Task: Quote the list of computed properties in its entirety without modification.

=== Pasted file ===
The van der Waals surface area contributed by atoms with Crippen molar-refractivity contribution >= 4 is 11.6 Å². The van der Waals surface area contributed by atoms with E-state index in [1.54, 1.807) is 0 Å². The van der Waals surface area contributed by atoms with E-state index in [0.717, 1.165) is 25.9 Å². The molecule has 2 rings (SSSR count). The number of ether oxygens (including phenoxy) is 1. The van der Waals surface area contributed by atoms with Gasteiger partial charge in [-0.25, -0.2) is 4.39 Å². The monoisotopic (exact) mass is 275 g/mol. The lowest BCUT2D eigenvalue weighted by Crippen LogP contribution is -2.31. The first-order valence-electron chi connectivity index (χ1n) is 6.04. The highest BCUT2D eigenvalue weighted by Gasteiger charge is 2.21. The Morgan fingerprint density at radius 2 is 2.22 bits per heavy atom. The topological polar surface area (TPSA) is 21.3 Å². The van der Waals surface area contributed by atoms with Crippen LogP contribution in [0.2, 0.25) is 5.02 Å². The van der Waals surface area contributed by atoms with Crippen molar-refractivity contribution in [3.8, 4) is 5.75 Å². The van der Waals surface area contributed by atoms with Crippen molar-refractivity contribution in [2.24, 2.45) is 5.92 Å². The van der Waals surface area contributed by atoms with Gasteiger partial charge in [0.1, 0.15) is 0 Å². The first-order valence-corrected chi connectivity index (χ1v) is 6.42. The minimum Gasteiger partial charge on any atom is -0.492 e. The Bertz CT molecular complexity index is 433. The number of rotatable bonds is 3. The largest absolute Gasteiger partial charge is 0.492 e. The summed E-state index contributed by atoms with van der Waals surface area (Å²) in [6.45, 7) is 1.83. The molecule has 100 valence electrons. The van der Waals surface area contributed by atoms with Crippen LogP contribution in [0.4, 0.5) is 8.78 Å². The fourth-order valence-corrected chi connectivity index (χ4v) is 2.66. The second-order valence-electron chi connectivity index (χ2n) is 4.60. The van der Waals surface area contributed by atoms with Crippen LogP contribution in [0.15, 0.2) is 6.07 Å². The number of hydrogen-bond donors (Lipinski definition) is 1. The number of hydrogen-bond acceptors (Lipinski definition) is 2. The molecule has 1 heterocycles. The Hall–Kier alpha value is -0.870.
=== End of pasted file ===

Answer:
The van der Waals surface area contributed by atoms with Crippen molar-refractivity contribution >= 4 is 11.6 Å². The van der Waals surface area contributed by atoms with E-state index in [1.54, 1.807) is 0 Å². The van der Waals surface area contributed by atoms with E-state index in [0.717, 1.165) is 25.9 Å². The molecule has 2 rings (SSSR count). The number of ether oxygens (including phenoxy) is 1. The van der Waals surface area contributed by atoms with Gasteiger partial charge in [-0.25, -0.2) is 4.39 Å². The monoisotopic (exact) mass is 275 g/mol. The lowest BCUT2D eigenvalue weighted by Crippen LogP contribution is -2.31. The first-order valence-electron chi connectivity index (χ1n) is 6.04. The highest BCUT2D eigenvalue weighted by Gasteiger charge is 2.21. The Morgan fingerprint density at radius 2 is 2.22 bits per heavy atom. The topological polar surface area (TPSA) is 21.3 Å². The van der Waals surface area contributed by atoms with Crippen LogP contribution in [0.2, 0.25) is 5.02 Å². The van der Waals surface area contributed by atoms with Crippen molar-refractivity contribution in [3.8, 4) is 5.75 Å². The van der Waals surface area contributed by atoms with Crippen molar-refractivity contribution in [2.24, 2.45) is 5.92 Å². The van der Waals surface area contributed by atoms with Gasteiger partial charge in [0.1, 0.15) is 0 Å². The first-order valence-corrected chi connectivity index (χ1v) is 6.42. The minimum Gasteiger partial charge on any atom is -0.492 e. The Bertz CT molecular complexity index is 433. The number of rotatable bonds is 3. The largest absolute Gasteiger partial charge is 0.492 e. The summed E-state index contributed by atoms with van der Waals surface area (Å²) in [6.45, 7) is 1.83. The molecule has 100 valence electrons. The van der Waals surface area contributed by atoms with Crippen LogP contribution in [0.4, 0.5) is 8.78 Å². The fourth-order valence-corrected chi connectivity index (χ4v) is 2.66. The second-order valence-electron chi connectivity index (χ2n) is 4.60. The van der Waals surface area contributed by atoms with Crippen LogP contribution in [0.15, 0.2) is 6.07 Å². The number of hydrogen-bond donors (Lipinski definition) is 1. The number of hydrogen-bond acceptors (Lipinski definition) is 2. The molecule has 1 heterocycles. The Hall–Kier alpha value is -0.870.